Downbursts on the Summit

2013-10-22 18:33:15.000 – Mike Dorfman,  Weather Observer

(Left) Wind Speed Spike (Right) Pressure Spike

Have you ever been in a thunderstorm and, right before it starts raining, a very strong gust of wind blows through, thrashing trees and quite possibly breaking branches? These events, called downbursts, are often the most damaging part of a thunderstorm, forming in front of a thunderstorm by a column of rapidly descending air. These can also occur on the summit however they, along with the rest of the weather above tree line, are much more extreme compared to their counterparts at sea level. Lightning isn’t the only thing you have to worry about in summer storms! Over the summer, we had several severe downbursts which allowed wind speeds to spike from a breezy 30 miles per hour to an unbearable 100 miles per hour or more. If caught unprepared, these winds can literally blow you off your feet, in addition to pelting you with hail strong enough to break the skin.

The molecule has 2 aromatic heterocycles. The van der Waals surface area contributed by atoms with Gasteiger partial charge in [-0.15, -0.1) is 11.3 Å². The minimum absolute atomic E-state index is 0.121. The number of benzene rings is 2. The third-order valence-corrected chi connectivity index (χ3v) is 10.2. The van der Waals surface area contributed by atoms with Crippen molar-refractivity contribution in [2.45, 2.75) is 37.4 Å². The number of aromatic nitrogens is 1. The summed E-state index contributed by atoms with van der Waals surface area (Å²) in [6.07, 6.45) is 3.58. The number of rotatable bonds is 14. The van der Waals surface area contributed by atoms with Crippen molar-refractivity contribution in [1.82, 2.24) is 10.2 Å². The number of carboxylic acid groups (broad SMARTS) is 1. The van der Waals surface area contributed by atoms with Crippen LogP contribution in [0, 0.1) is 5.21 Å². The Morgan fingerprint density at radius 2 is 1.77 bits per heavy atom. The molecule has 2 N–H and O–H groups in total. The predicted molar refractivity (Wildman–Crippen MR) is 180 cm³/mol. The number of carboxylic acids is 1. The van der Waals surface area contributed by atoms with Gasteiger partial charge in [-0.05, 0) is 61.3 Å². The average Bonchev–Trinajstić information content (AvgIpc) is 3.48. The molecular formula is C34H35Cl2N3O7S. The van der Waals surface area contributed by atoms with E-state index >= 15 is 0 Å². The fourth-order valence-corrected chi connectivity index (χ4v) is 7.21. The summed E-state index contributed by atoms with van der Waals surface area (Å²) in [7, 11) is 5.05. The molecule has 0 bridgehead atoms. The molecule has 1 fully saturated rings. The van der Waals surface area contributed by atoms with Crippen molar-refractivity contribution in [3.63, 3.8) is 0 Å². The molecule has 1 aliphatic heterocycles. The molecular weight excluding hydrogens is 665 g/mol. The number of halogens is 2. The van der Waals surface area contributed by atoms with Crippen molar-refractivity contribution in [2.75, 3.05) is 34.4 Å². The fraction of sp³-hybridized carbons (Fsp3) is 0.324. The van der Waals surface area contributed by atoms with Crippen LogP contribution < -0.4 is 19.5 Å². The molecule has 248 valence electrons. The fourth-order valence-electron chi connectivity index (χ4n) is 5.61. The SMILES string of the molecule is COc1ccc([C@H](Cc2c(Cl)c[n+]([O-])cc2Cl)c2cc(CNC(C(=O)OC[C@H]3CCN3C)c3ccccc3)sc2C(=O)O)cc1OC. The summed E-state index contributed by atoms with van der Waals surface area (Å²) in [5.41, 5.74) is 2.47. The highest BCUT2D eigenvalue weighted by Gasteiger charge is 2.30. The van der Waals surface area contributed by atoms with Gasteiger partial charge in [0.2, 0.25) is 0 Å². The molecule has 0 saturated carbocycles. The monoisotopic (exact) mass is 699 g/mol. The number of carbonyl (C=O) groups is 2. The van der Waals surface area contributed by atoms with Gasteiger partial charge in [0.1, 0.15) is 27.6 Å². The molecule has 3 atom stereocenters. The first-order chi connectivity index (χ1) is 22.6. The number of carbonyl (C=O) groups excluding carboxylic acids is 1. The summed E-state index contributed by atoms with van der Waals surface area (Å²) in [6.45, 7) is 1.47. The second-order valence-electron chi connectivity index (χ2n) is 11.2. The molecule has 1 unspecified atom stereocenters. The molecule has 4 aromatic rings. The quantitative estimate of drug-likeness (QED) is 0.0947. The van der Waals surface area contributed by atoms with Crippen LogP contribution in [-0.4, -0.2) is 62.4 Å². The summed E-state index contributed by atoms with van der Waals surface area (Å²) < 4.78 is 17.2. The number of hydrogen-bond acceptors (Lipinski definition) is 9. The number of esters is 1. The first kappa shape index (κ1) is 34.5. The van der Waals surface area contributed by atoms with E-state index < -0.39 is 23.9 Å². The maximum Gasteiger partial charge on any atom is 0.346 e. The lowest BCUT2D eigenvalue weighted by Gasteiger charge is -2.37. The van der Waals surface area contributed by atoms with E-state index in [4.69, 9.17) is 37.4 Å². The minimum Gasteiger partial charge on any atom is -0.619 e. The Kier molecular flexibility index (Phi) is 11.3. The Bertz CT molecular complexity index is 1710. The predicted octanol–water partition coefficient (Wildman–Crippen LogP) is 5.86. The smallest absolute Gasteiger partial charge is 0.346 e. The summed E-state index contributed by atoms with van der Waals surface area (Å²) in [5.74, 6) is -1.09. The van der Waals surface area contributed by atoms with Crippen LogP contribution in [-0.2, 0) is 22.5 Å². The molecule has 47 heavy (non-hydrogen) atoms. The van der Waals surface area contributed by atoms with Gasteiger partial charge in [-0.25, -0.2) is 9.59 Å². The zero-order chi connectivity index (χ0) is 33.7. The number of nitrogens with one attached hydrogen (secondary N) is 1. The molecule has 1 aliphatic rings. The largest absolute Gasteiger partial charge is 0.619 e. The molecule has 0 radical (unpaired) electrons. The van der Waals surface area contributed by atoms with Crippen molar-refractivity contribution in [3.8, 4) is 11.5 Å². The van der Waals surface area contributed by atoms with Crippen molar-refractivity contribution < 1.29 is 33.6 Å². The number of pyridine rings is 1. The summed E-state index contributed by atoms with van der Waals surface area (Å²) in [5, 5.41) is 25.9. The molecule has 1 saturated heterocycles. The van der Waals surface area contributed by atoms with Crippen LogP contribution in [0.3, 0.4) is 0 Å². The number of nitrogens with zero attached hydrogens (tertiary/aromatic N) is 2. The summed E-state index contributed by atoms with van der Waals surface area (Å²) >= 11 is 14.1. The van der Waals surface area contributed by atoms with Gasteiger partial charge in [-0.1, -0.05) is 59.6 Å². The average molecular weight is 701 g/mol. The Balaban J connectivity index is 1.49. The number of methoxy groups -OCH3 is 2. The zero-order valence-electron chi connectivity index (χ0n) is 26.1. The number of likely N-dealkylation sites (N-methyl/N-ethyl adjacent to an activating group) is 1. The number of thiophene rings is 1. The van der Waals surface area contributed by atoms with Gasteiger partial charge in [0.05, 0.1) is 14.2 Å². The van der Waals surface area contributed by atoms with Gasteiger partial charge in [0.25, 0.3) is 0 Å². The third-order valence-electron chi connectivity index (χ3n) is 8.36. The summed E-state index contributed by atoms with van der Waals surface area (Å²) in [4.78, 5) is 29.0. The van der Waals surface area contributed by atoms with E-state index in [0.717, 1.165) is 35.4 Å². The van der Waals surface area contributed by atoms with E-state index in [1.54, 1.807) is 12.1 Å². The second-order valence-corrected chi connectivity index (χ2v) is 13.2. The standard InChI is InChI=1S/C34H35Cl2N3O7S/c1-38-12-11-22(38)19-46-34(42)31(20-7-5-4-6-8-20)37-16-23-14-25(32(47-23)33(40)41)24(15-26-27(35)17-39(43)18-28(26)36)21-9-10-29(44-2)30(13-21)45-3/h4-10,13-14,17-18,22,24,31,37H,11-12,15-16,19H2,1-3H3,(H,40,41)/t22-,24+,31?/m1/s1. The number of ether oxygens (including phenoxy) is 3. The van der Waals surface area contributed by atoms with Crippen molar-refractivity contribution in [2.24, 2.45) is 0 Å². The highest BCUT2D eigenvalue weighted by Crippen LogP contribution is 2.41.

These events don’t have to take place in a summer thunderstorm. Downbursts can occur with any highly convective system. Earlier this week, we had a line of heavy showers move through with a cold front, pushing wind from 30 miles per hour to over 70 miles per hour in a matter of seconds. The picture above shows what our charts look like after one of these downbursts-a spike in wind speed and sharp rise, or fall, in pressure.

No matter what season you’re hiking in, always be prepared and check the weather before you venture outdoors!


Mike Dorfman,  Weather Observer

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